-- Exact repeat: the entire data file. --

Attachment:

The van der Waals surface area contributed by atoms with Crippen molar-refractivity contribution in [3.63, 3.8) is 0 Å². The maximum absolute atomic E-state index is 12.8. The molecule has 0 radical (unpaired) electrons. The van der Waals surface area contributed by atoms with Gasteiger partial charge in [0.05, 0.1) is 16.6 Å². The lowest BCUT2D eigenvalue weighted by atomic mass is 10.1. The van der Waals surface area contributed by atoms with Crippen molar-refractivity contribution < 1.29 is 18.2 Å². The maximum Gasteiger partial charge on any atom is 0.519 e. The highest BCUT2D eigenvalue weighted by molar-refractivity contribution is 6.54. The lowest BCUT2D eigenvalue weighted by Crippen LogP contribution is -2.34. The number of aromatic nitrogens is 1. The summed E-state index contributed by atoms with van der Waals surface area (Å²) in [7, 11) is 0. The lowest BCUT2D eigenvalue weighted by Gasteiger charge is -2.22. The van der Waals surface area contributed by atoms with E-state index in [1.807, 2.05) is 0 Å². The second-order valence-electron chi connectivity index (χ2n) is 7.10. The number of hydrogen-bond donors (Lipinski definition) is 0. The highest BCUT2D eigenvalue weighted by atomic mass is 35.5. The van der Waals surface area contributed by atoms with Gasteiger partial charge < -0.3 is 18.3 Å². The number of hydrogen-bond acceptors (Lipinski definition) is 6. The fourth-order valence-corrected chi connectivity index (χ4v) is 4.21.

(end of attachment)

The van der Waals surface area contributed by atoms with Crippen molar-refractivity contribution in [3.63, 3.8) is 0 Å². The maximum absolute atomic E-state index is 12.8. The molecule has 0 radical (unpaired) electrons. The van der Waals surface area contributed by atoms with Gasteiger partial charge in [0.05, 0.1) is 16.6 Å². The lowest BCUT2D eigenvalue weighted by atomic mass is 10.1. The van der Waals surface area contributed by atoms with Crippen molar-refractivity contribution < 1.29 is 18.2 Å². The maximum Gasteiger partial charge on any atom is 0.519 e. The highest BCUT2D eigenvalue weighted by molar-refractivity contribution is 6.54. The lowest BCUT2D eigenvalue weighted by Crippen LogP contribution is -2.34. The number of aromatic nitrogens is 1. The summed E-state index contributed by atoms with van der Waals surface area (Å²) in [7, 11) is 0. The lowest BCUT2D eigenvalue weighted by Gasteiger charge is -2.22. The van der Waals surface area contributed by atoms with E-state index in [1.807, 2.05) is 0 Å². The second-order valence-electron chi connectivity index (χ2n) is 7.10. The number of hydrogen-bond donors (Lipinski definition) is 0. The highest BCUT2D eigenvalue weighted by atomic mass is 35.5. The van der Waals surface area contributed by atoms with Gasteiger partial charge < -0.3 is 18.3 Å². The number of hydrogen-bond acceptors (Lipinski definition) is 6. The fourth-order valence-corrected chi connectivity index (χ4v) is 4.21.